Plastic-Free Summer Festival (16&17 Jan 2015)

Friday 12th of December 2014

Did you know over five trillion pieces of plastic are floating in our oceans according to the most comprehensive study to date on plastic pollution around the world? It’s not just a problem overseas but also around Australia’s coastlines, and the sources are alarming.

Marine biologist Dr Jennifer Lavers has studied seabirds around the world, in particular looking at the impact of ingesting this plastic. As seen on the ABC Catalyst program Dr Lavers is a lead scientist looking at the impacts plastic pollution is having on wildlife in our oceans. Find out more about the problem, discuss solutions and be part of the change needed.

Organised by the WMRC Earth Carers, the City of Fremantle, Fremantle BID and the Town of Cottesloe this free 2 day community festival offers events for all ages.

MARLISCO e-course about Marine Litter – second edition

2014-12-11 20:21
The second edition of the MARLISCO electronic course about marine litter, “Know, feel, act! to stop Marine Litter”, has been launched. It will run from the 09/01/2015 to the 20/01/2015.
The course is based on the educational material “Know, feel, act! to stop Marine Litter”, a MARLISCO product to be translated and applied in 15 countries by 2015. It contains 17 educational activities examining the characteristics, sources, effects and possible ways to tackle the problem, addressing it from an environmental, societal, cultural and economic point of view. It has been designed to primarily serve middle school level, but can be used also by educators outside the formal schooling system. The e-course serves as a substitute for a 1.5 day face-to-face seminar aiming to train participants on effective ways of teaching about marine litter issues.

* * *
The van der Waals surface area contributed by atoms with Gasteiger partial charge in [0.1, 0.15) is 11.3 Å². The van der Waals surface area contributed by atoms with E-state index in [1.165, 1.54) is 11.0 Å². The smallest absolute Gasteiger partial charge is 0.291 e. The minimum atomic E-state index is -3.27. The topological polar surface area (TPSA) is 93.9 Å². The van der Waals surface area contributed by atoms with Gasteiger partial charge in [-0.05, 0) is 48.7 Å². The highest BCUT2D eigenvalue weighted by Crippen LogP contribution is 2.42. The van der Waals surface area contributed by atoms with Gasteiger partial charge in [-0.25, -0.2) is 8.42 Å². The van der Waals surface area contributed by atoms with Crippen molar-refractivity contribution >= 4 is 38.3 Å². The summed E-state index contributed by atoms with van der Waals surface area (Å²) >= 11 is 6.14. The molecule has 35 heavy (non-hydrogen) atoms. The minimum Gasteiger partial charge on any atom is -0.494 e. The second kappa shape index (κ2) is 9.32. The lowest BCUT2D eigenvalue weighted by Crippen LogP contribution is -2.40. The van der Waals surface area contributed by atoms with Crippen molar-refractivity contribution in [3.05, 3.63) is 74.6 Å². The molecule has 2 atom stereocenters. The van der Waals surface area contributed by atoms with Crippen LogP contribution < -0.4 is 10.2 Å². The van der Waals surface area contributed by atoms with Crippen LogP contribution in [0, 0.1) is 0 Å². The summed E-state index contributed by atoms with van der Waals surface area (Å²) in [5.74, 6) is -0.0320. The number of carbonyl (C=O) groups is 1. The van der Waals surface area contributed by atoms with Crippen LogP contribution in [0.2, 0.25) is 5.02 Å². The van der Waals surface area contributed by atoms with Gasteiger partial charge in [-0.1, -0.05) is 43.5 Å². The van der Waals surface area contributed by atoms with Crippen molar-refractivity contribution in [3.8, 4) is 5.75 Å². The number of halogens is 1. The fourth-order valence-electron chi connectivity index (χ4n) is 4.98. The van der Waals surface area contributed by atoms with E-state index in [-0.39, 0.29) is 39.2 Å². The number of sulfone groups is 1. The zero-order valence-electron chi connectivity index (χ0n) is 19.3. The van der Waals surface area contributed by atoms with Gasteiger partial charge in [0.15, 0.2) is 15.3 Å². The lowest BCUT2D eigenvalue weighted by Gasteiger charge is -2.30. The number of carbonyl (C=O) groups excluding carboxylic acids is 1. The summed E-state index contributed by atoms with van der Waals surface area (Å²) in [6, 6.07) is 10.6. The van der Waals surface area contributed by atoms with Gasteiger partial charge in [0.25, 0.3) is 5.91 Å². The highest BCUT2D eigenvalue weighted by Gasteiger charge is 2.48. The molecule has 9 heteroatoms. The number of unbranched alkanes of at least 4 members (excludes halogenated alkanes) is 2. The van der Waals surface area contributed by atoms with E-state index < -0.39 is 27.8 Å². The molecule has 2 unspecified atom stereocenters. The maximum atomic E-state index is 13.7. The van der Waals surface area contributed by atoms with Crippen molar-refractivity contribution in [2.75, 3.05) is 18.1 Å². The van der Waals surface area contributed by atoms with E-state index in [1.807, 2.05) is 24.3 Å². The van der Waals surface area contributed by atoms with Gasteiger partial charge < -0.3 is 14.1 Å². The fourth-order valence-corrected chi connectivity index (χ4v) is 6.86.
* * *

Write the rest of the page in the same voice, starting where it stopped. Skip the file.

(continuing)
Scientists warn nearly 270,000 tonnes of plastic may be floating in world’s oceans

Stephanie Smail reported this story on Thursday, December 11, 2014 18:36:00

MARK COLVIN: It’s floating on the surface, bobbing just under the waves, strangling seabirds and killing fish. It’s plastic in the ocean, and a new study says there’s nearly 270,000 tonnes of it.

International scientists have counted and weighed tiny pieces of plastic, and bigger pieces like plastic bottles and six-pack holders, for the past six years.

Their research has found plastic pollution isn’t just a problem in the well-known garbage patches in remote areas. It’s also lurking close to coastlines, as Stephanie Smail reports.

No part of the ocean untouched by plastic rubbish


ABC Environment 11 DEC 2014

A new study has found that plastic rubbish reaches into almost every corner of the ocean.

VIRTUALLY NO PART of the ocean surface remains untouched by plastic debris, a team of international scientists has found.